I awake to the shriek of a seagull and the patter of raindrops on the window. Outside, the sky is solid grey. As I pull myself together, I remember where I am. We are in Oslo, staying in a small brick house within the courtyard of an old fashioned apartment complex.
Even though the window is open, it is quiet and the fresh air is totally different than what I breathe in Goshen. Here, it is mingled with the scent of the sea and fresh greenery.
We arrived a couple of days ago and though that first walk from the train station to our home away from home was new, we already recognize a few things in the neighborhood. The grocery store is just around the corner, the bakery is up the hill from the cemetery right beside the coffee shop and in a downpour, we also find the Vinmonopolet, the only places to get wine in Norway.
Our first impressions of Oslo are of a spacious city of recent construction. But we do find the little nooks of old wooden houses preserved from the city fires. And we feel at home here. The people walking the streets and running things are helpful and friendly. From the Oslo fjord to the hills surrounding the city, we can tell this city runs smoothly and takes care of its inhabitants. We are glad to be here for a few days to soak in the culture.
First, we take the ferry across the harbour to see the thousand-year-old Viking ships and walk through the living museum of Norwegian culture. We also visit the modern opera house that sits in the harbour, a structure of stone and glass and wood where sea meets sky. We take the metro out of the city and up the mountain to experience the Norwegian love of snow sports, specifically ski jumping. One of the things on our to-do list is going to a small restaurant that I had seen mentioned in Food and Wine. It turns out that our landlord has it on her list of places to eat in the neighborhood.
So we go through the courtyard and out the large wooden door onto the street that edges the cemetery, we climb the hill about two blocks and there we are. Smalhans, as most Norwegian businesses, is an unobtrusive restaurant. There are no signs pointing the way, no huge marquee or billboard to pull us in.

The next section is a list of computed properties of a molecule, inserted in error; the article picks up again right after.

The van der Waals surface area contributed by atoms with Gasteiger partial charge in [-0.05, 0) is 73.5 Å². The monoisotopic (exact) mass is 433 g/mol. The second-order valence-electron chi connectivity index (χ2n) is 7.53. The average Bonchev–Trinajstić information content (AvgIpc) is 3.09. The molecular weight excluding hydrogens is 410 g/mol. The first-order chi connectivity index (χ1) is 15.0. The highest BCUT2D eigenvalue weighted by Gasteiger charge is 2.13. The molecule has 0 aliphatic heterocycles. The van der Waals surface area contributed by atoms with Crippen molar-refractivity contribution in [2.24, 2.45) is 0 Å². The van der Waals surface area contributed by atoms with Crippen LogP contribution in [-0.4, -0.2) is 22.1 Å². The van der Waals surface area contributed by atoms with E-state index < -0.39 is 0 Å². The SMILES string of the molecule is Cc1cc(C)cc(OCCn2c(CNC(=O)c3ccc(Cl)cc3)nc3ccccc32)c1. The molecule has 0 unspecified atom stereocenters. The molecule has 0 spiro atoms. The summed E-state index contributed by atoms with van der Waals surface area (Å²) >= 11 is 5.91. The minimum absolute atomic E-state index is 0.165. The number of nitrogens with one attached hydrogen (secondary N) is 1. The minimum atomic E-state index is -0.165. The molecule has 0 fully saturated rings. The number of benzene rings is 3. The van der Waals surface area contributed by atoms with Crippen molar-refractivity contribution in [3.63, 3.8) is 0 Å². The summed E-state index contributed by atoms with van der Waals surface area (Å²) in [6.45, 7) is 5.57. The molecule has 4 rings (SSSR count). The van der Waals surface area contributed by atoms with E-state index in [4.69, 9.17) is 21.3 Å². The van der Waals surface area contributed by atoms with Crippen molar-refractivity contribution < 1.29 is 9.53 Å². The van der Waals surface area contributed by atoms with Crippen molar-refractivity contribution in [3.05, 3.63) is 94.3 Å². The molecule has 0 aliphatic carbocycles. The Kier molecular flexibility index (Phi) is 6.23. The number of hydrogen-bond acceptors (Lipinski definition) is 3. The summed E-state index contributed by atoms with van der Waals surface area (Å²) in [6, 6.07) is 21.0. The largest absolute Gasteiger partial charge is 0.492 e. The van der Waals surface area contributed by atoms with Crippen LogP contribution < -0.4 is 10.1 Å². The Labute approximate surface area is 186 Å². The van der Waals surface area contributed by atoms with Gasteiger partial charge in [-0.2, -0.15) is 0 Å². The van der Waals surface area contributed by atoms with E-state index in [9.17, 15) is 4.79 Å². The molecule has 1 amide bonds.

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Inside, we find a comfortable space where people are deep into conversations and eating. We can choose a variety of options so we go for the nine-course menu and share it. Each one comes as fresh and flavorful as the next. Local fish, Norwegian cheese and local berries are some of the highlights. And we really enjoy the leek and potato gratin.
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A few days later, we recreate it in our apartment and eat it along with some fresh Norwegian salmon, caramelized and served with creamy lemon sauce. It reminds us that wherever one lives, there is good food waiting to be made and eaten. Here is the recipe if you want to try it. Our Goshen Farmer’s market might be a good place to get the ingredients.
POTATO AND LEEK GRATIN
Serves three to four people as a side dish.
- 2 medium leeks, thinly sliced
- 2 medium potatoes, thinly sliced
- 2 tbsp. butter
- ½ cup cream
- ¼ cup vegetable bouillon
- Salt and pepper, to taste
- ½ tsp. nutmeg
- 1 cup Jarlsberg cheese, grated
- Preheat oven to 350 degrees. Melt the butter in a pan and throw in the leeks. Cook until tender, about 10 minutes, until the edges start to turn golden. Empty into a bowl and reserve pan.
- Butter a round ceramic oven dish. Layer one-third of the potatoes, one-third of the leeks, sprinkle with salt and pepper and one-third of the nutmeg. Repeat, making a second layer, sprinkle with a little bit of the cheese. Make a final layer. Heat the cream in the pan that the leeks were cooked in. Add the bouillon. When hot, pour over the potato leek mixture. Sprinkle with remaining cheese.
- Cover with foil and bake for 30 minutes. Remove foil and continue baking for another 15 minutes or until potatoes are tender. Serve sprinkled with a little fresh parsley.